5. Drug Development: Preclinical Evaluation of Cytotoxic Agents Preclinical evaluation of potentially useful cytotoxic agents comprises in vitro and in vivo analyses. In vitro analysis may include assays designed to evaluate the mechanism of action of compounds against specific mechanistic or molecular targets or activity at the cellular level in terms of cytotoxicity, growth inhibition, or differentiation. Thereafter, Stage I in vivo testing is designed to identify the maximum tolerated dose and dose-limiting toxicities of the compound, in addition to preliminary efficacy findings. Stage II in vivo testing is designed to define the spectrum of activity, schedule dependency, optimal route of administration, potential for cross resistance with other agents, and potential usefulness in combination therapies.
9. Drug Development: Clinical Endpoints: Complete Remission One criterion for evaluating response to chemotherapy involves degrees of remission from the signs of disease. A complete remission is a response to treatment in which all clinical, radiologic, and biologic signs of a tumor have been observed to disappear. All fields demonstrating the primary tumor, node-positive disease, and metastatic disease must be confirmed to be disease-free for designation as a complete remission.
10. Drug Development: Clinical Endpoints: Partial Remission Remission that is less than complete may be designated as partial remission if the tumor bulk has been reduced by at least 50%.
11. Drug Development: Clinical Endpoints: Disease Progression A response designation of disease progression indicates failure of therapy to arrest tumor growth. Specifically, tumor growth must exceed the multiple of two tumor diameters by at least 25%.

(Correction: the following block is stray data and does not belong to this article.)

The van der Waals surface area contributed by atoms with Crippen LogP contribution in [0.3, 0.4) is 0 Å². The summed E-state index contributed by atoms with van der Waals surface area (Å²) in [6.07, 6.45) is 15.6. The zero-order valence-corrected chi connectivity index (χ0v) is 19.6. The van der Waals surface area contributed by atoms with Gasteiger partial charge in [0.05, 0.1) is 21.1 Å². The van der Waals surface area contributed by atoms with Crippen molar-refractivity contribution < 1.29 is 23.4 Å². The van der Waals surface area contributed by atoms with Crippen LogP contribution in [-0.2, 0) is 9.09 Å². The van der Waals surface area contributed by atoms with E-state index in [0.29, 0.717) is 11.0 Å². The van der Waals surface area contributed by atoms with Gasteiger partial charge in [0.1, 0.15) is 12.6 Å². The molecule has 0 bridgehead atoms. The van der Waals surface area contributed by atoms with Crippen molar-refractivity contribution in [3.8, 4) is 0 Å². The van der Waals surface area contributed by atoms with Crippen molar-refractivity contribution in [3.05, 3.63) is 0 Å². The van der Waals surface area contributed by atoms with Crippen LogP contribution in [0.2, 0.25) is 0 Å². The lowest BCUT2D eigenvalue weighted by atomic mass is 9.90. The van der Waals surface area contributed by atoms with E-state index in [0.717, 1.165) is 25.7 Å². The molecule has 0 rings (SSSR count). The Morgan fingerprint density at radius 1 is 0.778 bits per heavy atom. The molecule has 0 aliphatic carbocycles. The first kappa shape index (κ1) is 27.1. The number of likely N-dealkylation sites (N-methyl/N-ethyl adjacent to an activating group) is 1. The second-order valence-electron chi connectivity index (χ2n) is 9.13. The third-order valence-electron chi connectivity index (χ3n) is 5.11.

The ultimate test of any agent is the phase III trial. These are large and seek to address differences in treatments using outcomes such as overall survival, cure rate and quality of life. Issues of bias are minimized by the randomized design. The sample size determines the power with which one can detect differences of interest between treatment arms.
Introduction to Clinical Trials Jan B. Vermorken, MD, PhD Department of Medical Oncology Antwerp University Hospital Edegem, Belgium ESO student course, Ioannina, 2011
Measurable lesions defined by unidimensional measurement
Tumor burden based on sum of diameters
Categories of response:
PR (30% decrease in sum from baseline)
PD (20% increase in sum from nadir)
Courtesy of E.A. Eisenhauer
For example: Response classification same… Time point Response: Patients with Target (+/- non-target) Disease: Target lesions Non-Target lesions New Lesions Overall response CR CR No CR CR Non-CR/Non-PD No PR CR Not evaluated No PR PR Non-PD or not all evaluated No PR SD Non-PD or not all evaluated No SD Not all evaluated Non-PD No NE PD Any Any PD Any PD Any PD Any Any Yes PD
Summary: What HAS changed in RECIST 1.1 RECIST 1.0 RECIST 1.1 Measuring tumor burden 10 targets 5 per organ For response: 5 targets (2 per organ) Lymph node Measure long axis as for other lesions. Silent on normal size Measure short axis. Define normal size. Progression definition 20% increase in sum 20% increase and at least 5 mm absolute increase Non-measurable disease PD “ must be unequivocal” Expanded definition to convey impact on overall burden of disease. Examples. Confirmation required Required when response primary endpoint—but not PFS New lesions -- New section which includes comment on FDG PET interpretation